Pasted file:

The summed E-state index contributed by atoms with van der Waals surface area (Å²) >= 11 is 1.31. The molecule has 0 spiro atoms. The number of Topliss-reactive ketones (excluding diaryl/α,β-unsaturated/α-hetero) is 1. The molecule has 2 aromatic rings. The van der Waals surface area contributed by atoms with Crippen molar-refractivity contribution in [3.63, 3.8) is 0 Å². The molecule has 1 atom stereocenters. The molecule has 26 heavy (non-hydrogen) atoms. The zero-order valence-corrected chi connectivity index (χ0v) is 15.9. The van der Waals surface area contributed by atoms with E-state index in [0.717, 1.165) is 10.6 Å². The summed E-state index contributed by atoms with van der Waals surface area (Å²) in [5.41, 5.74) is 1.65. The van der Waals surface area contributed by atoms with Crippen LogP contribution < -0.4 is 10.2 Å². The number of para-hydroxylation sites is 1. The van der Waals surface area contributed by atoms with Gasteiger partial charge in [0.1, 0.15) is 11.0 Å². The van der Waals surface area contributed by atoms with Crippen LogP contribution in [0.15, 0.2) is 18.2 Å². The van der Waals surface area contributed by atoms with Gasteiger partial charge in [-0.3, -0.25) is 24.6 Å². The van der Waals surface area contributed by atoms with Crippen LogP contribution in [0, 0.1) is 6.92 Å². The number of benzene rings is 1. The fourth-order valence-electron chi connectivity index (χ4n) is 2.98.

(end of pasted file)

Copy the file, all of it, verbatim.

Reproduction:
The summed E-state index contributed by atoms with van der Waals surface area (Å²) >= 11 is 1.31. The molecule has 0 spiro atoms. The number of Topliss-reactive ketones (excluding diaryl/α,β-unsaturated/α-hetero) is 1. The molecule has 2 aromatic rings. The van der Waals surface area contributed by atoms with Crippen molar-refractivity contribution in [3.63, 3.8) is 0 Å². The molecule has 1 atom stereocenters. The molecule has 26 heavy (non-hydrogen) atoms. The zero-order valence-corrected chi connectivity index (χ0v) is 15.9. The van der Waals surface area contributed by atoms with E-state index in [0.717, 1.165) is 10.6 Å². The summed E-state index contributed by atoms with van der Waals surface area (Å²) in [5.41, 5.74) is 1.65. The van der Waals surface area contributed by atoms with Crippen LogP contribution < -0.4 is 10.2 Å². The number of para-hydroxylation sites is 1. The van der Waals surface area contributed by atoms with Gasteiger partial charge in [0.1, 0.15) is 11.0 Å². The van der Waals surface area contributed by atoms with Crippen LogP contribution in [0.15, 0.2) is 18.2 Å². The van der Waals surface area contributed by atoms with Gasteiger partial charge in [-0.3, -0.25) is 24.6 Å². The van der Waals surface area contributed by atoms with Crippen LogP contribution in [0, 0.1) is 6.92 Å². The number of benzene rings is 1. The fourth-order valence-electron chi connectivity index (χ4n) is 2.98.